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# Total order

(Redirected from Totally ordered set)

In mathematics, a total order or linear order on a set X is any binary relation on X that is antisymmetric, transitive, and total. This means that, if we denote the relation by ≤, the following statements hold for all a, b and c in X:

if ab and ba then a = b (antisymmetry)
if ab and bc then ac (transitivity)
ab or ba (totalness)

A set with a total order on it is called a totally ordered set, a linearly ordered set, or a chain. The totalness property can be stated thus: that any pair of elements in the chain are mutually comparable.

Notice that the totalness condition implies reflexivity, that is aa. Thus a total order is also a partial order, that is, a binary relation which is reflexive, antisymmetric and transitive. It follows that a total order can also be defined as a partial order that is total.

Alternatively, one may define a totally ordered set as a particular kind of lattice, namely one in which we have $\{a\vee b, a\wedge b\} = \{a, b\}$ for all a, b. We then write ab if and only if $a = a\wedge b$.

If a and b are members of a totally ordered set, we may write a < b if ab and ab. The binary relation < is then transitive (a < b and b < c implies a < c) and trichotomous (one and only one of a < b, b < a and a = b is true). In fact, we can define a total order to be a transitive trichotomous binary relation <, and then define ab to mean a < b or a = b, and this definition can be shown to be equivalent to the one given at the beginning of this article.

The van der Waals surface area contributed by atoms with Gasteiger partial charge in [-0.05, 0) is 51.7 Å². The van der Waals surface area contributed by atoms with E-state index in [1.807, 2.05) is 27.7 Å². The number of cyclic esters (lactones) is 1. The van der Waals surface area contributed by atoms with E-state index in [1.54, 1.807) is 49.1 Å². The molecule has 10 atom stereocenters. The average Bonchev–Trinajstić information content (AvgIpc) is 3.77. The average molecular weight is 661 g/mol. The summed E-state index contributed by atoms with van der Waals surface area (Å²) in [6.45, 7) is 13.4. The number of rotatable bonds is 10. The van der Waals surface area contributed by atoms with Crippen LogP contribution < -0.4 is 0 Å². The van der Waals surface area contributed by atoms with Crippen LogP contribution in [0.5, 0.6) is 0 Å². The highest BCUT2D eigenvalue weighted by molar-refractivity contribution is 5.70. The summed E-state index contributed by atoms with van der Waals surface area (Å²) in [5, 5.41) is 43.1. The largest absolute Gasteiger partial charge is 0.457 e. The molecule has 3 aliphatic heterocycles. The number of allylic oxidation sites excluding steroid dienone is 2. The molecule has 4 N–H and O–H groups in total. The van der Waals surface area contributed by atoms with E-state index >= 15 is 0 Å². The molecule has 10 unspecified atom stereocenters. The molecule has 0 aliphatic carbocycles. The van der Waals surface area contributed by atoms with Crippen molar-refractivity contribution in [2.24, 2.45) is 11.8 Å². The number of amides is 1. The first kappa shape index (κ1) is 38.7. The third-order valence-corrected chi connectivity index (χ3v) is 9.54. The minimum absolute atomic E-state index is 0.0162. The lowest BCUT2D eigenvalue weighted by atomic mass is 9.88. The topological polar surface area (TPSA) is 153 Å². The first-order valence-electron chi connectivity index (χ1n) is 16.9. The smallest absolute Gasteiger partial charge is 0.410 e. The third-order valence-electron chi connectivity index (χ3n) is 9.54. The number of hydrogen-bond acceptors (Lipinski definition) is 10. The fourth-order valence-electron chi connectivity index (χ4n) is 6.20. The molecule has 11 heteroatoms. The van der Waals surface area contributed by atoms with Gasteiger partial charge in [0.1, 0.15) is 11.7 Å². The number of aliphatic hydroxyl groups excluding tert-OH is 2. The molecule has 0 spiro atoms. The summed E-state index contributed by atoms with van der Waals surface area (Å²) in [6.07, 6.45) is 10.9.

For any totally ordered set X we can define the open intervals (a, b) = {x : a < x and x < b}, (−∞, b) = {x : x < b}, (a, ∞) = {x : a < x} and (−∞, ∞) = X. We can use open intervals to define a topology on any ordered set, the order topology.

## Examples

The following is valid up to order isomorphism:

The set of natural numbers is the unique smallest totally ordered set with no upper bound. Similarly, the unique smallest totally ordered set with neither an upper nor a lower bound is the integers. The unique smallest unbounded totally ordered set which also happens to be dense in the sense that (a, b) is non-empty for every a < b, is the rational numbers. The unique smallest unbounded connected totally ordered set is the real numbers.

Note that subsets are possible, which in a way are smaller, but that they are order isomorphic and therefore not counting as smaller. For example, instead of natural numbers and integers we can take the even ones, and instead of all rational numbers we can take those with a finite decimal expansion.

Any set of cardinal numbers or ordinal numbers is totally ordered (in fact, even well-ordered).